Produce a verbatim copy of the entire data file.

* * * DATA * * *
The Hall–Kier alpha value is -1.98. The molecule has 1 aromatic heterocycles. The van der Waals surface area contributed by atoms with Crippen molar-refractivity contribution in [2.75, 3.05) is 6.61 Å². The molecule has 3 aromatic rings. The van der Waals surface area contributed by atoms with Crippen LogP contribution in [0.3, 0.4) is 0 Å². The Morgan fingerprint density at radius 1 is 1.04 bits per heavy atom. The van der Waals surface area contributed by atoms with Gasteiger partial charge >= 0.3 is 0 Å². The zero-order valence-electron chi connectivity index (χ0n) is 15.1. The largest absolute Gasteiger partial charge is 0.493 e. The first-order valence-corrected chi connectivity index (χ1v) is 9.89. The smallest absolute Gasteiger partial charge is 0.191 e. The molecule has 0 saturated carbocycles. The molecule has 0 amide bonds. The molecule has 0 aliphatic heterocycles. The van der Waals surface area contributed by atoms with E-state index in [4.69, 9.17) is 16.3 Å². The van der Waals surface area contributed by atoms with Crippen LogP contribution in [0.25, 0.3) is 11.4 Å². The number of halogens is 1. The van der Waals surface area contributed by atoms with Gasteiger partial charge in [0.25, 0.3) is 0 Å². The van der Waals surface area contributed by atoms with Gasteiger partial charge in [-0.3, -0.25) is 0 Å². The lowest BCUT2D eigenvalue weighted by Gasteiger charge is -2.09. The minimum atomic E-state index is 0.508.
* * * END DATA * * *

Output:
The Hall–Kier alpha value is -1.98. The molecule has 1 aromatic heterocycles. The van der Waals surface area contributed by atoms with Crippen molar-refractivity contribution in [2.75, 3.05) is 6.61 Å². The molecule has 3 aromatic rings. The van der Waals surface area contributed by atoms with Crippen LogP contribution in [0.3, 0.4) is 0 Å². The Morgan fingerprint density at radius 1 is 1.04 bits per heavy atom. The van der Waals surface area contributed by atoms with Gasteiger partial charge >= 0.3 is 0 Å². The zero-order valence-electron chi connectivity index (χ0n) is 15.1. The largest absolute Gasteiger partial charge is 0.493 e. The first-order valence-corrected chi connectivity index (χ1v) is 9.89. The smallest absolute Gasteiger partial charge is 0.191 e. The molecule has 0 saturated carbocycles. The molecule has 0 amide bonds. The molecule has 0 aliphatic heterocycles. The van der Waals surface area contributed by atoms with E-state index in [4.69, 9.17) is 16.3 Å². The van der Waals surface area contributed by atoms with Crippen LogP contribution in [0.25, 0.3) is 11.4 Å². The number of halogens is 1. The van der Waals surface area contributed by atoms with Gasteiger partial charge in [0.25, 0.3) is 0 Å². The van der Waals surface area contributed by atoms with Gasteiger partial charge in [-0.3, -0.25) is 0 Å². The lowest BCUT2D eigenvalue weighted by Gasteiger charge is -2.09. The minimum atomic E-state index is 0.508.